Riveting stories of the human condition have found their way to page and screen for as long as they’ve all existed. But the vast majority of epic tales have passed over honestly depicting the most universal experience- childbirth. Until recently.
It took decades, but now it seems that popular culture has caught on. There is a rising presence of birth stories on prestige TV, from the popular BBC series Call the Midwife, for which labor is the crux of the drama on a regular basis, to recent intense birth scenes on Starz’s Outlander and Cinemax’s The Knick.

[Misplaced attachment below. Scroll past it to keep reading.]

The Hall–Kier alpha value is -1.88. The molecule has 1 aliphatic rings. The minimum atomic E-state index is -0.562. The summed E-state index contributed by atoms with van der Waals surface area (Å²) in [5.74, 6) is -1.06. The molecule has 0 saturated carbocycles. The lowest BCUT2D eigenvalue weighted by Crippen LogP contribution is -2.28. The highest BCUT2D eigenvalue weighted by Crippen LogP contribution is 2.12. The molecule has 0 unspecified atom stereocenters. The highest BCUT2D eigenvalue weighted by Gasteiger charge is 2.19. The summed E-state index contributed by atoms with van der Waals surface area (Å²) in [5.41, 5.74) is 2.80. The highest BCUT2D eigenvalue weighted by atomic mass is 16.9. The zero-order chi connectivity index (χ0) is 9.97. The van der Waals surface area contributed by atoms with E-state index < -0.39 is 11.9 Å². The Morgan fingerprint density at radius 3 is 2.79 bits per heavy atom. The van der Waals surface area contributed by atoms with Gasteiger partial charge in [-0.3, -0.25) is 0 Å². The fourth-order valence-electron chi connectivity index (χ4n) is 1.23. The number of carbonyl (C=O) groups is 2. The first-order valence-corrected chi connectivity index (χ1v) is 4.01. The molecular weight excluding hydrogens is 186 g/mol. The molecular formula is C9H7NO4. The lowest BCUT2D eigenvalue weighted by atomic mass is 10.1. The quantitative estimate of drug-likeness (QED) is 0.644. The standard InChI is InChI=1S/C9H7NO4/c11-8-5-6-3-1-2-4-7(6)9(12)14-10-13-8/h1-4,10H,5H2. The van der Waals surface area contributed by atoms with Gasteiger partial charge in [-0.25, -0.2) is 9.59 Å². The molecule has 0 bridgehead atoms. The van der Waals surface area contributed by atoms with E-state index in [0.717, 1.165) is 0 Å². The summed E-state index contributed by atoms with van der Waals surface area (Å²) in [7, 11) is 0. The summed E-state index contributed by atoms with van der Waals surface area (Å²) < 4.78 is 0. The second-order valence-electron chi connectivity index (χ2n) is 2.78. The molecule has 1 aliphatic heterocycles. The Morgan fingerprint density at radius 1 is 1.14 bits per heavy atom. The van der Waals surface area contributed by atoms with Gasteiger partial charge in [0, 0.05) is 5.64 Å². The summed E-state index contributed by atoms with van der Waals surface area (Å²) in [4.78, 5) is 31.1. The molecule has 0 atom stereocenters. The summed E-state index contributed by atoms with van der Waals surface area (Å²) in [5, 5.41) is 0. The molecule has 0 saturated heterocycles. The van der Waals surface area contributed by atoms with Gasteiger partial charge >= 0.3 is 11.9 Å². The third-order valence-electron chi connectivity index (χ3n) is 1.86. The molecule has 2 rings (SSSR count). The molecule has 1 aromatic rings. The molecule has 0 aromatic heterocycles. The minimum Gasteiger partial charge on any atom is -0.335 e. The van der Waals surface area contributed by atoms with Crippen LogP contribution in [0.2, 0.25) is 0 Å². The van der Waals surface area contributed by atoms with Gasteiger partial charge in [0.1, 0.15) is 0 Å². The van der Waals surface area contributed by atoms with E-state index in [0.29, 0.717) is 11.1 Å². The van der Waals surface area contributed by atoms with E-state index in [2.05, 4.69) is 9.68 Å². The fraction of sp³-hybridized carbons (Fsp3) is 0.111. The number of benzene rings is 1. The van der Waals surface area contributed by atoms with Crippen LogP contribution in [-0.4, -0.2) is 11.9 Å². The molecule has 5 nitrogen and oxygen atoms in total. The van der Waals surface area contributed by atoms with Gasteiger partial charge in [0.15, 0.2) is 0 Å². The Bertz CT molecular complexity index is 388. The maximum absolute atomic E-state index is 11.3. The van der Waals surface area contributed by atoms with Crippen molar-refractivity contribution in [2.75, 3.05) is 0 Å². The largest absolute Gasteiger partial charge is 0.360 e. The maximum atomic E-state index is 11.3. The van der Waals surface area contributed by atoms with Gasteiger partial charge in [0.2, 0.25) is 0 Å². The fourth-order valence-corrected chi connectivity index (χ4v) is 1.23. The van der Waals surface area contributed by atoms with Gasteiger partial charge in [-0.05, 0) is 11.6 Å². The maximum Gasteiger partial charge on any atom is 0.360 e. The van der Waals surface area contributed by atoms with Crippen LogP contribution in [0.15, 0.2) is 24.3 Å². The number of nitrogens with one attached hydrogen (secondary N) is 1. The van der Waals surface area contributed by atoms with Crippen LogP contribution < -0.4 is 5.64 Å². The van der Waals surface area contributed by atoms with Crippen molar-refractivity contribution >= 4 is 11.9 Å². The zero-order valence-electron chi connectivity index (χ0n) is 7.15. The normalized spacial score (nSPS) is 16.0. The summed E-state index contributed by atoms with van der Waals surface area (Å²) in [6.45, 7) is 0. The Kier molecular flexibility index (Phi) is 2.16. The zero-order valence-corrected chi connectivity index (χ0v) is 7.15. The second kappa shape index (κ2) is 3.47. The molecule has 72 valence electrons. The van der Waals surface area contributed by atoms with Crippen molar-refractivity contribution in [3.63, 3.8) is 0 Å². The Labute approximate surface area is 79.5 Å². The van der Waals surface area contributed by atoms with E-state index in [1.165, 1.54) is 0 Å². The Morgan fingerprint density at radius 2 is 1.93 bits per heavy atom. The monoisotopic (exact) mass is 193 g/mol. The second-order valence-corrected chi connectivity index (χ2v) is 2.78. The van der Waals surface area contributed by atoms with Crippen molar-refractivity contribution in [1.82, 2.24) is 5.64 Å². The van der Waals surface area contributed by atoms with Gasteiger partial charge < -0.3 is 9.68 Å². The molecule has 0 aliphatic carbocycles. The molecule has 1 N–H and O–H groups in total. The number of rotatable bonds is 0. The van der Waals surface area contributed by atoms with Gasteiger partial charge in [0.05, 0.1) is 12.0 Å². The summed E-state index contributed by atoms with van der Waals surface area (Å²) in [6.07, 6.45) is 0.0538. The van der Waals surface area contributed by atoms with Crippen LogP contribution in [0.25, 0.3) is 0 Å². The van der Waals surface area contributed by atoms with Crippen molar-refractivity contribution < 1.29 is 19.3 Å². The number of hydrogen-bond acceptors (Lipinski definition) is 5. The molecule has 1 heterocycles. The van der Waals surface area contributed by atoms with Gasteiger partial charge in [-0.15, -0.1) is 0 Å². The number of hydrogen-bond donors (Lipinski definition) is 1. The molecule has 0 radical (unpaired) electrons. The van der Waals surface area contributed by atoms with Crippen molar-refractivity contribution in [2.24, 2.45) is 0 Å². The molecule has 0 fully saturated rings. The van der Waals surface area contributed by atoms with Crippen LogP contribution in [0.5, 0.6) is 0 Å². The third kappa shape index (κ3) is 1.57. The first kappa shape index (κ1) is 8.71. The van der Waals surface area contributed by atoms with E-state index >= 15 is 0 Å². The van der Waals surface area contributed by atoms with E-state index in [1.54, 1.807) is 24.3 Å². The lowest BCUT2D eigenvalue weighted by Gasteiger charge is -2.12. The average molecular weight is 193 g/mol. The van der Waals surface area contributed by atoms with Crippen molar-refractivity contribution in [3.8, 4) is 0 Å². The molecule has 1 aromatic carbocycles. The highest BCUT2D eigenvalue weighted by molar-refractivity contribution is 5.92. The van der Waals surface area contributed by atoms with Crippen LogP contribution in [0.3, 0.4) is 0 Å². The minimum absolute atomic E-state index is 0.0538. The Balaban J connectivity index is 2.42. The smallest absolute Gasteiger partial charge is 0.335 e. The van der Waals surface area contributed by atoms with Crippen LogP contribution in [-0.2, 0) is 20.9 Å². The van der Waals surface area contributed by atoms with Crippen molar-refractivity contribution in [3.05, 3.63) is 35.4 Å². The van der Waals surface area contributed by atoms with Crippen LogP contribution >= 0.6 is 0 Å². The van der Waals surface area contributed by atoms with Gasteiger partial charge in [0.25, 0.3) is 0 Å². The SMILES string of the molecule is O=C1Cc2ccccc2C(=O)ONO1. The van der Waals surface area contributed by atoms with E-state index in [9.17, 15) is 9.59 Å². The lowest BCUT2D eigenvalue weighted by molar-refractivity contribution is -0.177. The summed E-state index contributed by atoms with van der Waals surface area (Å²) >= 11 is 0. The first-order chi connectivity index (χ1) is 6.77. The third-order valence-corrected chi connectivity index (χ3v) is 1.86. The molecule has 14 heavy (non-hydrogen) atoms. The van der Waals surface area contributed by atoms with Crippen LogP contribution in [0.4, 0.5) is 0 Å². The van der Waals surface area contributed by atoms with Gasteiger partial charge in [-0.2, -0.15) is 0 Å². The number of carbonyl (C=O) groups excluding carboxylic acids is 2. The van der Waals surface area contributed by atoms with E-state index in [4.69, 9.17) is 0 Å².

We’ve also seen a rise of the birth story in prose. After complaints about the dearth of such scenes in literary writing, the drama of labor is slowly becoming a literary staple. Ariel Levy won a National Magazine Award last year for her powerful New Yorker essay “Thanksgiving in Mongolia” in which she describes giving birth to a five-month-old baby who didn’t survive. There was also a terrific essay on Longreads by Meaghan O’ Connell about her C-section, one of the many of birthstories being published online these days.
Read the full article at The Week: Childbirth is finally getting the cultural treatment it deserves